After reporting decreases in U.S. pending home sales for six straight months, the National Association of Realtors released a report on Friday showing pending home sales unexpectedly rebounded in the month of December.
NAR said its pending home sales index jumped by 2.5 percent to 76.9 in December after tumbling by 2.6 percent to a revised 75.0 in November.
The rebound surprised economists, who had expected pending home sales to decrease by another 0.9 percent compared to the 4.0 percent nosedive originally reported for the previous month.
Despite the monthly increase, however, pending home sales in December were down by 33.8 percent compared to the same month a year ago.
A pending home sale is one in which a contract was signed but not yet closed. Normally, it takes four to six weeks to close a contracted sale.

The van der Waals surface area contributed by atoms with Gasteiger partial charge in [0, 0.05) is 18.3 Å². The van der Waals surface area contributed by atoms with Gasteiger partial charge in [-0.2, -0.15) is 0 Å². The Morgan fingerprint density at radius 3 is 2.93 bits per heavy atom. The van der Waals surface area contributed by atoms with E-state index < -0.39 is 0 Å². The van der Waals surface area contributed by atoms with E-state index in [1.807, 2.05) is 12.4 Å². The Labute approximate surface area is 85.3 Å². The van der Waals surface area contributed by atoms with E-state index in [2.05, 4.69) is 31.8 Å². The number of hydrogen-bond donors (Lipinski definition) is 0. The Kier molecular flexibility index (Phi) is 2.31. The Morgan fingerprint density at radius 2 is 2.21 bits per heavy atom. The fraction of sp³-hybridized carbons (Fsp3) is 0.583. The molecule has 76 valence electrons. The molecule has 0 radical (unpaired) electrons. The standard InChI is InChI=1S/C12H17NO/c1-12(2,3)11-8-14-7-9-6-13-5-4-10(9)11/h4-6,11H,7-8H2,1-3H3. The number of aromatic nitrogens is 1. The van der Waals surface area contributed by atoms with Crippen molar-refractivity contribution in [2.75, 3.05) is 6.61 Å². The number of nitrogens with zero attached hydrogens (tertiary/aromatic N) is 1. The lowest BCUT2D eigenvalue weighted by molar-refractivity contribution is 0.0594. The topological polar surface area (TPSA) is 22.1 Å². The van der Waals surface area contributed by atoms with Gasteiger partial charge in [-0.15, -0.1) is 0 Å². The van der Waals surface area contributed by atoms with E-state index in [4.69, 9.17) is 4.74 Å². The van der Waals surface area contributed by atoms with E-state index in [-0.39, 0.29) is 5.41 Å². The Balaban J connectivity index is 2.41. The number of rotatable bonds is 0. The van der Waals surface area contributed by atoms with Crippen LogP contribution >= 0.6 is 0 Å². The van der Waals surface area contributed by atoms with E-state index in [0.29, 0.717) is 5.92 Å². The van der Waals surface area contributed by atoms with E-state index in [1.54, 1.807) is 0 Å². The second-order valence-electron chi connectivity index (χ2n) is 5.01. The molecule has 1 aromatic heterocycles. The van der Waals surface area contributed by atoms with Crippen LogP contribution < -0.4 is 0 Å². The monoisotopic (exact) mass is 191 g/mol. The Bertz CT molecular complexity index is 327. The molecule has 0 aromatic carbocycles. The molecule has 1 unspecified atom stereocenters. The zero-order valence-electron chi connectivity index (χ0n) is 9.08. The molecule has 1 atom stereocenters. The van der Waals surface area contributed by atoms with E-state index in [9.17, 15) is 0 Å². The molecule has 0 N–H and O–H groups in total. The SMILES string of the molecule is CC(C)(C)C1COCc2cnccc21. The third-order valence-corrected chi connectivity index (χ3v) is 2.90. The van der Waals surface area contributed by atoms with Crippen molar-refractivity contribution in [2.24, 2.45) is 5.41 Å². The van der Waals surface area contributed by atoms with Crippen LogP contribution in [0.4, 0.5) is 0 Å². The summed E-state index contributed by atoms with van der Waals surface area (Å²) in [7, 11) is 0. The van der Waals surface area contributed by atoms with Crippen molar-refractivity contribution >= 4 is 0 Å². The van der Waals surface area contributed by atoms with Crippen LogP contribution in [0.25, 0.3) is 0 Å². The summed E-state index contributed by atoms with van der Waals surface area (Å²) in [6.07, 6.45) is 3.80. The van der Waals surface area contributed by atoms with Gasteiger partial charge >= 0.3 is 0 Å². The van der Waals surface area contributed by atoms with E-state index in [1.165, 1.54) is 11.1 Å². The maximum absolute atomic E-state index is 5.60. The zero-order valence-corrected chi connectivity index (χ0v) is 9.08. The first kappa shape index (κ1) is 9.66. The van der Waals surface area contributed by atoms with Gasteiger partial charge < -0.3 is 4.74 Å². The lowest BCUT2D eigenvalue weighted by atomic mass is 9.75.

“This recent low point in home sales activity is likely over,” said NAR Chief Economist Lawrence Yun. “Mortgage rates are the dominant factor driving home sales, and recent declines in rates are clearly helping to stabilize the market.”
The unexpected monthly rebound reflected strength in the South and West, where pending home sales surged by 6.1 percent and 6.4 percent, respectively.
On the other hand, pending home sales in the Midwest edged down by 0.3 percent, while pending home sales in the Northeast plunged by 6.5 percent.
“Job gains will steadily become important in driving local home-sales markets,” Yun said. “The South, in particular, is set to outperform the rest of the country, thanks primarily to better job market conditions in this part of the country compared to other regions.”